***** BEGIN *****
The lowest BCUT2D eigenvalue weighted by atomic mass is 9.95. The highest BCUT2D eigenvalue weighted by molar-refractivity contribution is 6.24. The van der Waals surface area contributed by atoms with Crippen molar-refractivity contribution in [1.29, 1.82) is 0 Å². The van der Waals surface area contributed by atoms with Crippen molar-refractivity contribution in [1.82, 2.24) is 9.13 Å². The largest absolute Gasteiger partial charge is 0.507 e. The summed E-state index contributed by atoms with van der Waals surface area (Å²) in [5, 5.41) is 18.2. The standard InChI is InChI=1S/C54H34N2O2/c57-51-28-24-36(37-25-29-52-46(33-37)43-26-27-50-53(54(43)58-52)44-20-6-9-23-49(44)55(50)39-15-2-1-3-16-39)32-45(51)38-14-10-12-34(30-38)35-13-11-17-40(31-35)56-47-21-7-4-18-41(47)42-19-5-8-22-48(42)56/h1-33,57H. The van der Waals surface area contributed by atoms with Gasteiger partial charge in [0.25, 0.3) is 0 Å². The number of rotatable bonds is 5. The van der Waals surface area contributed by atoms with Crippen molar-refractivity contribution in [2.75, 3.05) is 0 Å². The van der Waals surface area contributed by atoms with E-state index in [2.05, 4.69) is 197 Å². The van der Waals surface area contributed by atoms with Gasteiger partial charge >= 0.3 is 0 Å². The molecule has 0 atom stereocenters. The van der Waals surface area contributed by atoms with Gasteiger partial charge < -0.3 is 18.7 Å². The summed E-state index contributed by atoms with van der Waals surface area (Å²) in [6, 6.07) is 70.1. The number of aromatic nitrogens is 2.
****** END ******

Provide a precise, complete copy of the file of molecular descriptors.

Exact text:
The lowest BCUT2D eigenvalue weighted by atomic mass is 9.95. The highest BCUT2D eigenvalue weighted by molar-refractivity contribution is 6.24. The van der Waals surface area contributed by atoms with Crippen molar-refractivity contribution in [1.29, 1.82) is 0 Å². The van der Waals surface area contributed by atoms with Crippen molar-refractivity contribution in [1.82, 2.24) is 9.13 Å². The largest absolute Gasteiger partial charge is 0.507 e. The summed E-state index contributed by atoms with van der Waals surface area (Å²) in [5, 5.41) is 18.2. The standard InChI is InChI=1S/C54H34N2O2/c57-51-28-24-36(37-25-29-52-46(33-37)43-26-27-50-53(54(43)58-52)44-20-6-9-23-49(44)55(50)39-15-2-1-3-16-39)32-45(51)38-14-10-12-34(30-38)35-13-11-17-40(31-35)56-47-21-7-4-18-41(47)42-19-5-8-22-48(42)56/h1-33,57H. The van der Waals surface area contributed by atoms with Gasteiger partial charge in [0.25, 0.3) is 0 Å². The number of rotatable bonds is 5. The van der Waals surface area contributed by atoms with Crippen molar-refractivity contribution in [2.75, 3.05) is 0 Å². The van der Waals surface area contributed by atoms with E-state index in [2.05, 4.69) is 197 Å². The van der Waals surface area contributed by atoms with Gasteiger partial charge >= 0.3 is 0 Å². The molecule has 0 atom stereocenters. The van der Waals surface area contributed by atoms with Gasteiger partial charge < -0.3 is 18.7 Å². The summed E-state index contributed by atoms with van der Waals surface area (Å²) in [6, 6.07) is 70.1. The number of aromatic nitrogens is 2.